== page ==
From Our Farmlands to Your Fork

Posted by on Sep 25, 2013 in Uncategorized | No Comments

“Working with The Land Conservancy is a dream come true. To be able to farm and lease land so close to home makes it much easier for me.”   –Jacob Smith, Avila Valley Barn, Farm Operator

One of our region’s most notable farm stands has grown in recent years to become the iconic Avila Valley Barn. This family-friendly attraction lures hundreds of tourists and locals each weekend with its impressive array of locally grown produce that compliments the Barn’s other attractions: home-made pies, barnyard animals, tractor rides, and U-pick festivities as well as a full deli and ice cream shoppe.

What many people may not know, is that each season delicious fruits and vegetables sold at Avila Valley Barn are grown on an agricultural preserve owned by The Land Conservancy.

At the southeast end of Avila Valley, we have permanently protected nearly 100 acres of agricultural land and natural areas for wildlife along San Luis Obispo Creek. Collectively, these three conserved properties make up our Lower San Luis Obispo Creek Floodplain Preserve, which includes nearly 90 acres of farm fields and orchards. Roughly the size of 62 football fields, these agricultural lands produce close to 400,000 pounds of produce ranging from apples to pumpkins. All of this fresh produce is sold just a short distance away at Avila Valley Barn.

Previously farmed by the late Dr. John P. DeVincenzo, Debbie and Bruce Smith took over leasing these farmlands when they transitioned from long-time employees to owners of the Avila Valley Barn and Gopher Glen Apple Farm in 2009.
“In the early 1980’s Dr. John P. and Bobbie DeVincenzo set out to create a U-Pick farm where now sits Avila Valley Barn. The orchard was designed with dwarf trees so that no ladders would be needed thus opening it up for U-Pick. Berry vines, peach, and apple trees were planted. John and Bobbie’s hard work, extreme determination and vision were the foundation of what we now enjoy at the Avila Valley Barn,” said Debbie.

The dream was set in motion for a place where agriculture and the community can come together. A multi-generation farming family, the Smiths are pleased that their own children are now an integral part of the business. Farming operations were recently turned over to 26 year-old son Jacob and the deli and catering business aspects have be taken over by twin brother Jesse who just this past year completed his education at the Culinary Institute of America Greystone in the Napa Valley.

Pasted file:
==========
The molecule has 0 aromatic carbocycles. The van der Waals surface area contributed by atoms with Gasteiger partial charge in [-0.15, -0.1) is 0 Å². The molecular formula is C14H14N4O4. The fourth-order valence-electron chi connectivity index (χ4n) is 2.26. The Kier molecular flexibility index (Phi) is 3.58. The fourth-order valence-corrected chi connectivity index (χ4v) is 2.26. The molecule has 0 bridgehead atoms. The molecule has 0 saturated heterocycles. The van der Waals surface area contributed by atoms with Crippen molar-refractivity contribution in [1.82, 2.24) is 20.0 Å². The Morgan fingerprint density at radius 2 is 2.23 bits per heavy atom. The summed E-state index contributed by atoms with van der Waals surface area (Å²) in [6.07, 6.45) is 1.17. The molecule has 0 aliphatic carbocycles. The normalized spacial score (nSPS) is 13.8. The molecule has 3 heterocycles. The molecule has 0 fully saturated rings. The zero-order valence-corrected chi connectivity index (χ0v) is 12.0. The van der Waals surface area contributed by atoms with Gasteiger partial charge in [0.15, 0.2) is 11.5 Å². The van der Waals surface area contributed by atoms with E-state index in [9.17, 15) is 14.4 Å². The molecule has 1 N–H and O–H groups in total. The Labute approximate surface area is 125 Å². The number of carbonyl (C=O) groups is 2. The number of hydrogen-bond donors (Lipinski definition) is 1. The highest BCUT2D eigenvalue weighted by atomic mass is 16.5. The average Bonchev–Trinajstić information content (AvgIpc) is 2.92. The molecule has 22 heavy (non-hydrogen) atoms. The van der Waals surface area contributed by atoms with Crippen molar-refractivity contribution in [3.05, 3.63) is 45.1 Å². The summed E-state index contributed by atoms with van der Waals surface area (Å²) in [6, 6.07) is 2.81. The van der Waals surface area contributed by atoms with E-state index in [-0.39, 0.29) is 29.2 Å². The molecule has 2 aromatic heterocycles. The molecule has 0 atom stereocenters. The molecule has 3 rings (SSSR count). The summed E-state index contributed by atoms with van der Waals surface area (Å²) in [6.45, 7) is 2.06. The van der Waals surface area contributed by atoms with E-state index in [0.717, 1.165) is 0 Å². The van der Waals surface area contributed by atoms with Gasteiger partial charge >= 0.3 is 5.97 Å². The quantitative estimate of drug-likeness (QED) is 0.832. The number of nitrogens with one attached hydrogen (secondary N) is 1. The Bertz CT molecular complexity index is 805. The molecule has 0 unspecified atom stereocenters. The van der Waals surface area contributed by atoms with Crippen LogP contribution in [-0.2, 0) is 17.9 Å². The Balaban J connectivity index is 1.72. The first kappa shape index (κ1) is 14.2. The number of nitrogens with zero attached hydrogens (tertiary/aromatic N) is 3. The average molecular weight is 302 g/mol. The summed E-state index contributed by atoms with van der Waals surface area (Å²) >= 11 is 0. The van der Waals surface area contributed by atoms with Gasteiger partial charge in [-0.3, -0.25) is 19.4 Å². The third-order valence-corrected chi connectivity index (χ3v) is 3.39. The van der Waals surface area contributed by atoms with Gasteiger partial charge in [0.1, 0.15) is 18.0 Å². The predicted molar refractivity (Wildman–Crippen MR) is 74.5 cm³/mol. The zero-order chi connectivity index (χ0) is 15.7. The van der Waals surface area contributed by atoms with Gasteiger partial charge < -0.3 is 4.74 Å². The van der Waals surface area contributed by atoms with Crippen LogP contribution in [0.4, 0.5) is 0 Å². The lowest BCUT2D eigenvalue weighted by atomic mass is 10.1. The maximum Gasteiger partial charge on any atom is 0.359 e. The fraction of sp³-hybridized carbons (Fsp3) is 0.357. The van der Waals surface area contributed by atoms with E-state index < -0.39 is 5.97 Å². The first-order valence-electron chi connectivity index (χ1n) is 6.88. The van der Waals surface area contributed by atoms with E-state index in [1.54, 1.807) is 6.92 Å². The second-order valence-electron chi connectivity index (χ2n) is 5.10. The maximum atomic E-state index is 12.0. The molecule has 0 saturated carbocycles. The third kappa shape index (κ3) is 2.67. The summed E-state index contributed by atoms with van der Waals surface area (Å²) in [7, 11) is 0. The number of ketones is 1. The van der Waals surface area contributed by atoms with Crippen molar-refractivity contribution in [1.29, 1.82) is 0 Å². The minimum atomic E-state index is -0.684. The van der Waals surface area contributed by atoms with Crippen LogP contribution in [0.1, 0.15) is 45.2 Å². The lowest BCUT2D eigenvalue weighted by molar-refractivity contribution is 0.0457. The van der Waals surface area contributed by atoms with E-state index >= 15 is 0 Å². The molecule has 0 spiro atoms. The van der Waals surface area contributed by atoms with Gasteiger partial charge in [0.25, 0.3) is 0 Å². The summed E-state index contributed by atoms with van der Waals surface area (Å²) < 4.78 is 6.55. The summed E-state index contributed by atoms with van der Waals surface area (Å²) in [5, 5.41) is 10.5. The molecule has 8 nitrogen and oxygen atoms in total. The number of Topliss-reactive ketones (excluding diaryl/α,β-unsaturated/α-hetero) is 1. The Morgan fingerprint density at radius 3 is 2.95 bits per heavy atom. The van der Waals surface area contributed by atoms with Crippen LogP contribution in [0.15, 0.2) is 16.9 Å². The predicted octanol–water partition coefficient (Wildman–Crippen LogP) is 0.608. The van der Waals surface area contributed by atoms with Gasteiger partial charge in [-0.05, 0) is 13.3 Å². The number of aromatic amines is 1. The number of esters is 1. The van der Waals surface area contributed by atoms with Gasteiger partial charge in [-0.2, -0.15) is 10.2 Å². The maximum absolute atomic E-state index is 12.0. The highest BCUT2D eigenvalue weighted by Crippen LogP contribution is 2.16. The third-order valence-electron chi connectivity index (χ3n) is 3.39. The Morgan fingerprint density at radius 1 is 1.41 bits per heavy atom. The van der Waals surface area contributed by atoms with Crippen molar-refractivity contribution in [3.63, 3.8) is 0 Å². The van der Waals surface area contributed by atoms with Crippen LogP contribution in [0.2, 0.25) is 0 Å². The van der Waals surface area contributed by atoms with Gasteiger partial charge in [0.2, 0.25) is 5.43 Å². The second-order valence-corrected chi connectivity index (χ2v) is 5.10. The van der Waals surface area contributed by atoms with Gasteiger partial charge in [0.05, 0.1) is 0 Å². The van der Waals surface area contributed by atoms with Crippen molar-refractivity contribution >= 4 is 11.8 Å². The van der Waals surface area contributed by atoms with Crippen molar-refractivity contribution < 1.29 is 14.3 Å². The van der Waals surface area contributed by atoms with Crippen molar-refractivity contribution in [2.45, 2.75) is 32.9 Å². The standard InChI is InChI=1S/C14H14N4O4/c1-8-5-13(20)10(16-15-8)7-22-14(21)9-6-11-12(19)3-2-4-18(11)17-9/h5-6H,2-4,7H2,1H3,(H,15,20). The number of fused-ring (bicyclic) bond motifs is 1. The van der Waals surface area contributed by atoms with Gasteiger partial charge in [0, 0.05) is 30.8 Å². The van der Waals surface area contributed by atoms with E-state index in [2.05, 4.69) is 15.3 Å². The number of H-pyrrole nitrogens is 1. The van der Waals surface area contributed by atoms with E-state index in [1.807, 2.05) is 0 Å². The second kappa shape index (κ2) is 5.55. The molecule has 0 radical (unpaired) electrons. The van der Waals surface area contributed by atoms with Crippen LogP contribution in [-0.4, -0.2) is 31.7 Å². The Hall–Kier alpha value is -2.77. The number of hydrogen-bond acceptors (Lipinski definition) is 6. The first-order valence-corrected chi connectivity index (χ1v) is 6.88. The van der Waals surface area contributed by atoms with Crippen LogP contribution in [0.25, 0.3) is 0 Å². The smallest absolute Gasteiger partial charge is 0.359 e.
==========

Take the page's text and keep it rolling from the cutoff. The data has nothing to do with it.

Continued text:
Jacob’s vision for the farming operations, includes coverting to a holistically and sustainably managed farm where biodiversity and soil health are of the utmost importance. Apples, peaches, apricots, pumpkins and numerous other row crops are currently grown on The Land Conservancy’s agricultural preserve.

“I believe farming for healthier soils is much more important than farming strictly for profit margins or production numbers. What profit is there to be had if in ten, twenty, or 100 years our soils are over worked and require more and more inputs? Farming for soil health ensures the longevity, productivity and profitability of the land much longer into the future,” said Jacob. “We have a great relationship with The Land Conservancy coupled with sharing the same hopes of keeping this beautiful valley in agriculture makes it a wonderful opportunity for all of us.”

This property will be retained for both agriculture and riparian corridor habitat and managed in a way that will prevent any use of the property that will significantly impair or interfere with the conservation values of the property. As part of our mission to protect local lands for the benefit of people, The Land Conservancy strives to support farmers and ranchers who provide food for our community. We ultimately want to cultivate a stable relationship with a grower so we use incentives such as lower lease rates and longer terms on the lease.

In return, we encourage growers to practice sustainable agriculture using less resources (such as chemicals or machines) to minimize topsoil depletion and groundwater contamination while keeping the family farms productive. These favorable incentives alleviate some financial pressure on the farmer. There is less demand to produce higher yields and costs tend to be lower if practicing sustainable farming. In turn, the grower can pass along the savings and benefits of healthy produce to local consumers.

For a business that started with one table and an umbrella in 1985, the Avila Valley Barn has come a long way. We are honored that our conservation lands have played an important role in that history. Visit the Barn to experience what authentic modern-day farming is all about. Avila Valley Barn is located at 560 Avila Beach Drive in San Luis Obispo and is open daily from 9 am–6 pm. For more info about Avila Valley Barn, click here.

To meet local grower Jacob Smith on the family’s apple orchard, join us for a member event on Saturday, October 12th from 9:oo-10:00 am. While you’re there, you can pick yourself a bag of complimentary apples! For more details about this event, click here.